Table 2.

Observational circumstances of the ACOs presented in this work.

Table 3.

Orbital elements of the ACOs with spectra obtained from other sources taken from the NASA JPL Horizons ephemeris service.

Table 4.

Spectral slopes and taxonomical classification for the JFCACOs.

Table 5.

Spectral slopes and taxonomical classification for the Damocloids.

Table 6.

Colors of comets and ACO populations.

All Figures

thumbnail Fig. 1.

Visible reflectance spectra of the JFC-ACOs presented in this paper, normalized to unity at 0.55 μm. Spectra are shown with an offset in reflectance for clarity.

Open with DEXTER
In the text
thumbnail Fig. 2.

Visible reflectance spectra of the Damocloids presented in this paper, normalized to unity at 0.55 μm. Spectra are shown with an offset in reflectance for clarity.

Open with DEXTER
In the text
thumbnail Fig. 3.

NIR reflectance spectra of the ACOs presented in this paper, normalized to unity at 1.6 μm. Spectra are shown with an offset in reflectance for clarity.

Open with DEXTER
In the text
thumbnail Fig. 4.

Visible reflectance spectra of the ACOs obtained from the literature, normalized to unity at 0.55 μm. Spectra are shown with an offset in reflectance for clarity. The two spectra in the lower part of the plot are the only classified as non-promitive X- or D-type; 1997 SE5 corresponds to a T-type and 1986 PW to an L-type (see Sect. 4.1).

Open with DEXTER
In the text
thumbnail Fig. 5.

NIR reflectance spectra of the ACOs obtained from the literature, normalized to unity at 1.0 μm. Spectra are shown with an offset in reflectance for clarity.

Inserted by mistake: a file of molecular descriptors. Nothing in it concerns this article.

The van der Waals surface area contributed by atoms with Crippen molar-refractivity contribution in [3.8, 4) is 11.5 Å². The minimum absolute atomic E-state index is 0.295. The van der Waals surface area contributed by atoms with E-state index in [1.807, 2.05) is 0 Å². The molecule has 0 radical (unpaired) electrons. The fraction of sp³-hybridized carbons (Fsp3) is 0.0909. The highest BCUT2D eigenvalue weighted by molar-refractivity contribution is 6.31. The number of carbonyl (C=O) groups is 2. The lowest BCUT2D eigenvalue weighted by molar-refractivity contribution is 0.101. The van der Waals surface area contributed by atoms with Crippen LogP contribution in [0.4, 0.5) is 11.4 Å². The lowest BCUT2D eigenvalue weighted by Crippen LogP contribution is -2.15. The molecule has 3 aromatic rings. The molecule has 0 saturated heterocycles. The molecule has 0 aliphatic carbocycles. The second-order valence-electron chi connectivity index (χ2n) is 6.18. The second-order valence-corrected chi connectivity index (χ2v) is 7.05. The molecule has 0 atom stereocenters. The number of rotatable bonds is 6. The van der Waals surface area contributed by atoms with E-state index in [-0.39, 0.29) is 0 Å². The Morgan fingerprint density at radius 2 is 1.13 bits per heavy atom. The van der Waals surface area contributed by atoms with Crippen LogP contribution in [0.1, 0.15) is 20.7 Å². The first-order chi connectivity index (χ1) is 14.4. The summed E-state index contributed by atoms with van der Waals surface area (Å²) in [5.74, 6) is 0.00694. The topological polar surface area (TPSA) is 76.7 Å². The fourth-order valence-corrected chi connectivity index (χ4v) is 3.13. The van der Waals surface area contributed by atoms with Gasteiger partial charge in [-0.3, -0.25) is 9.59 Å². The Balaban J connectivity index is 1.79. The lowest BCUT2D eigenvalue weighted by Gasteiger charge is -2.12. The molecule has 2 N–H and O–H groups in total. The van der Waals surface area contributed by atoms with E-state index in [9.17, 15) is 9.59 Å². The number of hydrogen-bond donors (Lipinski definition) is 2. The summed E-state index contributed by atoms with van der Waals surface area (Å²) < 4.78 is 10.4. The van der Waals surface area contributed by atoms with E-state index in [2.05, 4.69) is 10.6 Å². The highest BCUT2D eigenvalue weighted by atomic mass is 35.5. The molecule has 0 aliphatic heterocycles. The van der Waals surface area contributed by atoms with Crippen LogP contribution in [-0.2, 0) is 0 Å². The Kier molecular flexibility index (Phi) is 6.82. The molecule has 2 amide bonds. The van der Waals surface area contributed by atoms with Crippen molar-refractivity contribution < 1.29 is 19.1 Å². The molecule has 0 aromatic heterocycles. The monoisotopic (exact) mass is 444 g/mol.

Open with DEXTER
In the text
thumbnail Fig. 6.

Combined visible and NIR reflectance spectra of those ACOs for which data is available in both wavelength ranges. Spectra are normalized to unity at 0.55 μm and shown with an offset in reflectance for clarity.

Open with DEXTER
In the text
thumbnail Fig. 7.

Distribution of spectral slopes of JFC-ACOs and Damocloids in the visible spectral range.

Open with DEXTER
In the text
thumbnail Fig. 8.

S′ vs. Tisserand parameter of the JFC-ACOs population.

Open with DEXTER
In the text
thumbnail Fig. 9.

Visible reflectance spectra of 2000 WL10 obtained from the SMASS, normalized to unity at 0.55 μm.

Open with DEXTER
In the text
thumbnail Fig. 10.

Relative reflectance (black squares) and thermal and reflected light model (colored symbols) of asteroid (248 590) 2006 CS normalized to unity at 1.0 μm. The dashed line shows the reflected light model without the thermal component. Values of the infrared beaming parameter (η) higher than 1.2 do not fit well the observed thermal excess.

Open with DEXTER
In the text